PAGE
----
On negotiating

Negotiating with clients is an art, not a science. You can learn what works for you only through trial and error. We hope these general pointers help.

Making the pitch

Your confidence in the value of your work to the publication you approach is your biggest asset in getting paid properly. It should go without saying that you've studied that publication and worked out what it covers and how it treats stories.

1 Your article or photo-project is not ready to pitch until you can describe what it's about, grippingly, in 25 words or fewer.

2 Find out who has the authority to commission you, and talk to them briefly. This often works better on the phone - but do use the commissioner's preferred mode of communication as soon as you find out what it is.

3 Once they've agreed, get them to name a price. This, of course, may lead on to a little dance in which they try to get you to name your price... so, dance. If you give in, say "OK, £400", and they agree within 10 seconds, you know you've under-sold yourself. Ouch.

If they name a price that's less than one-and-a-third times a current price for comparable work in the Rate for the Job... snort derisively, tut-tut, whimper ironically, whatever fits your personal style - and start haggling. See also the Freelance Fees Guide, and its advice section.

4 Negotiate a separate price for each piece - don't get stuck in a "band". Pieces should attract, in particular, significantly higher prices for:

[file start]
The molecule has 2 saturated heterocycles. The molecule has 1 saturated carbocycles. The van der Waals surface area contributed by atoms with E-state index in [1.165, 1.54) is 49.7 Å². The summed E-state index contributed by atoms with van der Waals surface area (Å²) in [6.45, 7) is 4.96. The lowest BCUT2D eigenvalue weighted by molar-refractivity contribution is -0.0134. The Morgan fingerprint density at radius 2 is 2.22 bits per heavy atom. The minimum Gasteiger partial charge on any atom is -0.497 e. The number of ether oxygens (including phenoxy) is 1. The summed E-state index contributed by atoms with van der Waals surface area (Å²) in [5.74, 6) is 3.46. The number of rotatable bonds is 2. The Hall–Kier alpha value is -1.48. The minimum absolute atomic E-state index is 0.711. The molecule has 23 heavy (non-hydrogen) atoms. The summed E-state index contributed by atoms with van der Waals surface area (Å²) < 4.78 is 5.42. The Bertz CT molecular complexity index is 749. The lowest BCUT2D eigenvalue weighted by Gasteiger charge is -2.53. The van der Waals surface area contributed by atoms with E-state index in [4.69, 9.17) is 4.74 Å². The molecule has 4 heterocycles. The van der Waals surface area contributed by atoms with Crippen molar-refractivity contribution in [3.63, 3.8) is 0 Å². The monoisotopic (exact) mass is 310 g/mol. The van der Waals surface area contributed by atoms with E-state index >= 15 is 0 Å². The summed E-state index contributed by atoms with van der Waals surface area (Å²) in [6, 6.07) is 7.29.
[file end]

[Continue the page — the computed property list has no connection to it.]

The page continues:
• Commercial value - anything that might get press-released or increase a print-run, as in: "Diana Windsor found alive in Rajasthan"; and/or
  • Specialist knowledge or skills, as in: "and who else is going to be able to deal with Indian privacy law, in Hindi?"

The basic licence

OK, you've fixed a price for the basic licence. For a newspaper or magazine, that'd be a licence to use your work in one edition, on paper. For a website, it might be a licence to post your work for one "editorial cycle". So now it's time to negotiate...

The extra licences

Does the newspaper or magazine want to do any of the following:

  • Post your work on its own website;
  • Distribute your work to other websites;
  • Syndicate it - sell it on to other print media;
  • Sell it to further readers and researchers through a database service like Lexis/Nexis...
  • ...or, in general, do anything beyond the basic licence?

Does an online client want to:

  • Sell your work on to other websites, or to print publications; or
  • Offer a permanent archive, accessible for cash or for free;
  • ...or, in general, do anything beyond the basic licence?

Ask. Gently. For example, if a mag names a nearly-reasonable price, come back with "and for the Web licence... ?"